We've already talked about DeMarcus Ware. The Steelers, have a very interesting situation that is somewhat similar to KC. Woodley has been a very good OLB for several years but his cap number is very high and they have a young OLB in Jason Worilds who is scheduled to be a free agent. Their GM Kevin Colbert made what might be a telling statement with regard to what teams have to consider with aging players and up and comers.
Colbert said that it’s possible to keep LaMarr Woodley and re-sign unrestricted free agent Jason Worilds from a salary cap standpoint, but he also acknowledged Woodley having missed 14 games over the last three seasons because of injuries is a concern.
"LaMarr has had some durability concerns over the past couple of seasons. They have been legitimate injuries," said Colbert. "Any time a player has an injury, if it extends beyond the season, it does become a concern. It has to be, because if the player is not on the field he isn’t helping us. But it would be a concern for any player who has missed extended time."
Woodley, if cut pre-June 1, costs the Steelers $580,000. If he is restructured, he provides about $4.7 million in cap savings. If he is extended, it is projected he would save around $5.7 million on the cap. If he is a post- June 1 cut, he would save the Steelers $8 million. So you can see the various options a team has. Which option is chosen depends quite a bit on what the team needs at the time and in the future. If the Steelers determine that Woodley's injuries are going to make him a shell of the player he once was, they may decide to cut him post June 1 to maximize their 2014 cap savings provided they determine it won't too negatively impact their 2015 cap. If they determine that Woodley will provide a decent return for the team then they may want to restructure which still leaves them the option to cut Woodley in 2015 with a minimal cap burden.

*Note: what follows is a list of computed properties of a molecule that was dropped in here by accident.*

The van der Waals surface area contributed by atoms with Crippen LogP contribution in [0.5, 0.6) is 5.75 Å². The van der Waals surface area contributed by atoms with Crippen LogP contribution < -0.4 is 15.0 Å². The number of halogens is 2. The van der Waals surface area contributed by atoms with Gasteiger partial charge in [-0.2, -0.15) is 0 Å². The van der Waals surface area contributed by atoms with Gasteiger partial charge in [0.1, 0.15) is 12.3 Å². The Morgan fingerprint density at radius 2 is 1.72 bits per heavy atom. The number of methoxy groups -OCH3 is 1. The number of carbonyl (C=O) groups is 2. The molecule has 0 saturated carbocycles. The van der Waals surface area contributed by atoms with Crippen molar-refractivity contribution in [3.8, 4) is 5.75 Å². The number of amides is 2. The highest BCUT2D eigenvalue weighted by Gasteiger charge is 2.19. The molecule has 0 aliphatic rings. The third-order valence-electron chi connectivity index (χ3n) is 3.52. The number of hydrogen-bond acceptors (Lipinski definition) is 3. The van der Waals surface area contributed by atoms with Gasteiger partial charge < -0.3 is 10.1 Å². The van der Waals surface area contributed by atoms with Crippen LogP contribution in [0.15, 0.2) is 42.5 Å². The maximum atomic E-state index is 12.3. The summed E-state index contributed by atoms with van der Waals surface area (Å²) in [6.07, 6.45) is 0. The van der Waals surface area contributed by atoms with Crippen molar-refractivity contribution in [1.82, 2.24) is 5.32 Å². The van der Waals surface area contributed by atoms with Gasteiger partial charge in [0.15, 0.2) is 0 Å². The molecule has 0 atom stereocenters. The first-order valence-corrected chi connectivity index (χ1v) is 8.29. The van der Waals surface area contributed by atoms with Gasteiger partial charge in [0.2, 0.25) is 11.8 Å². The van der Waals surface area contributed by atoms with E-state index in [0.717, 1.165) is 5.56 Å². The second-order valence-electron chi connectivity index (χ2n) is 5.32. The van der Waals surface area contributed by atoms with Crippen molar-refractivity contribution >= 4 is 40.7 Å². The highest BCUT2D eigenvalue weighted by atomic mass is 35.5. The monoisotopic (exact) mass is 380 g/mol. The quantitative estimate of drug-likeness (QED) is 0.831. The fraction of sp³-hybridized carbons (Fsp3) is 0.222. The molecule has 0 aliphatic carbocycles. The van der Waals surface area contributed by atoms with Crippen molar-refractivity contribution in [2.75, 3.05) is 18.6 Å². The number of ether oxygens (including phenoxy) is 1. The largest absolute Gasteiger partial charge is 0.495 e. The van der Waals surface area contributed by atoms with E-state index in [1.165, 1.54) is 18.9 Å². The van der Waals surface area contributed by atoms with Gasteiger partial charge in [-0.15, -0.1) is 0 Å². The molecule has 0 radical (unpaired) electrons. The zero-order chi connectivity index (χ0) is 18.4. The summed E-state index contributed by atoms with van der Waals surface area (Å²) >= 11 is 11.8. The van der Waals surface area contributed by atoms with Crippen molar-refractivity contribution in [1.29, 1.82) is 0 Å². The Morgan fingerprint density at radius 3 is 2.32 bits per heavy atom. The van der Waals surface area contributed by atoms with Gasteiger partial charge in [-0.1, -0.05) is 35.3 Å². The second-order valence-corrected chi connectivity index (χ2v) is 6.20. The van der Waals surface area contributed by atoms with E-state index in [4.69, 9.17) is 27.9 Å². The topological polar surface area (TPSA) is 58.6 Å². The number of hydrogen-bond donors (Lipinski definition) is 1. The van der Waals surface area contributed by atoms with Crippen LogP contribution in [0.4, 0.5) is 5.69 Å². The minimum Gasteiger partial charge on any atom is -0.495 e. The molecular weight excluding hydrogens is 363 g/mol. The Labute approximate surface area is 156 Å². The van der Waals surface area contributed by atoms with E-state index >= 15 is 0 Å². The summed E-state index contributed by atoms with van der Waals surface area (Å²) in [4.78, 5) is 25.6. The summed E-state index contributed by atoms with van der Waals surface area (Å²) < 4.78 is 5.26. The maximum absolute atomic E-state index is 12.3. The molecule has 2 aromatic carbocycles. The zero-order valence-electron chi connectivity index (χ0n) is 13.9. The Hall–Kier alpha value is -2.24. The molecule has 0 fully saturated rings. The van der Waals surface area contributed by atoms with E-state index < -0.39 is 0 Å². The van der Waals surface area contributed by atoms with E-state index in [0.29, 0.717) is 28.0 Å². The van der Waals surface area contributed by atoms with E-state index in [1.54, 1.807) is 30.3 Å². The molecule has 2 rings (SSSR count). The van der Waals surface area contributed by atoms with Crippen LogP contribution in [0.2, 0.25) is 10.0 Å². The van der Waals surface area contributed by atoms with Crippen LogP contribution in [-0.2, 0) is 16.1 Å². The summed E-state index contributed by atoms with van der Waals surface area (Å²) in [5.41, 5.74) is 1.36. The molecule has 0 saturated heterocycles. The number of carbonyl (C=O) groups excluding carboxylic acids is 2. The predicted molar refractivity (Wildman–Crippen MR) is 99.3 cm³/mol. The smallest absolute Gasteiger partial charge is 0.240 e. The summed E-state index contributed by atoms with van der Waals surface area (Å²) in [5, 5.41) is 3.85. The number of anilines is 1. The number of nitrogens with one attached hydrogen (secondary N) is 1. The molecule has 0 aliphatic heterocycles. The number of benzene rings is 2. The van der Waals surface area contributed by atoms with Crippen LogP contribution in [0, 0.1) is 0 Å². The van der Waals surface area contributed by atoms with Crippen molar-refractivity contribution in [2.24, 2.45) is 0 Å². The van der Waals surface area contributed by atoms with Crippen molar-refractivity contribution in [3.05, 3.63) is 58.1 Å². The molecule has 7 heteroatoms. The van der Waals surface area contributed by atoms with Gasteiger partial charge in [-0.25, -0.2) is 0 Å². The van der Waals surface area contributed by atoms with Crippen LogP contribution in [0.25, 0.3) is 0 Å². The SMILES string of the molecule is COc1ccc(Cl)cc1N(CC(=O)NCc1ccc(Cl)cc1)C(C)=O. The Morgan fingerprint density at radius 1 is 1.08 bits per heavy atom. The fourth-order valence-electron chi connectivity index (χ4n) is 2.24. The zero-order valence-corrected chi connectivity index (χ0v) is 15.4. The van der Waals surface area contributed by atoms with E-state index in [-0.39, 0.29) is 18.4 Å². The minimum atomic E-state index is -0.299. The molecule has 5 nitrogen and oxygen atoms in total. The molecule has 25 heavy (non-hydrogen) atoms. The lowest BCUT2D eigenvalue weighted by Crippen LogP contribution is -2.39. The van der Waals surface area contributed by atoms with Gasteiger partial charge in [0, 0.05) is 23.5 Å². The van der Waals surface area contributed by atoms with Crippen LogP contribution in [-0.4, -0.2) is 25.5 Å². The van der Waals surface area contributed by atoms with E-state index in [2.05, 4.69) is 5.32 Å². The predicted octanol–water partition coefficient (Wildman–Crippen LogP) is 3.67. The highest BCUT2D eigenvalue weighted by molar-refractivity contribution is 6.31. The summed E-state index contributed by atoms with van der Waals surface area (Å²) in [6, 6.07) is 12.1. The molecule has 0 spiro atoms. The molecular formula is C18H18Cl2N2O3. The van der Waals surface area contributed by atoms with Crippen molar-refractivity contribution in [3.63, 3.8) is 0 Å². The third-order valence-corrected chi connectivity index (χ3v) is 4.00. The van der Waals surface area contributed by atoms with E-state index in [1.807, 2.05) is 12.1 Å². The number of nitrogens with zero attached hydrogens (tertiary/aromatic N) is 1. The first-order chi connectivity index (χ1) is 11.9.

So what does this mean for KC? With the three players preceding Hali on this list, all either on the chopping block or prime candidates for restructuring, you have to think that KC will at least talk with Tamba. Restructuring Tamba's contract would provide the Chiefs with about $3.7 million in cap space. Because 2015 is the last year of Tamba's contract, a restructure would more than likely be his chance to put up big numbers to earn one last contract. The reality is that his cap number in 2015 would rise making him a likely cut unless he plays himself into a contract extension. So a restructure would effectively put Tamba on a one year contract.
In LaCanfora's article he also mentioned one of the great players of our times and how his time in New England may be coming to an end.
New England Patriots: NT Vince Wilfork
Considering he missed most of 2013, his advancing age and the Pats reaching the AFC title game without him, will the beloved veteran actually make the $7.5M he's due in 2014, at a cap hit of $11.6M? Given all their needs on offense, it's a valid question.
Source: NFL Salary Cap Cuts
This leads us to the final tool in the GM's arsenal for salary cap management: The extension.
Just as the Patriots have the decision to make with an aging Superstar, the Chiefs have the opportunity to do this with two players entering their primes. Alex Smith and Eric Berry. Extending Smith can probably save the Chiefs $6 million toward the cap and Berry could probably save that much or more. Now this all depends on the length of the contracts, signing bonuses, etc. Smith and Wilfork are in similar situations because they are entering the last year of their contracts. Berry has two years left.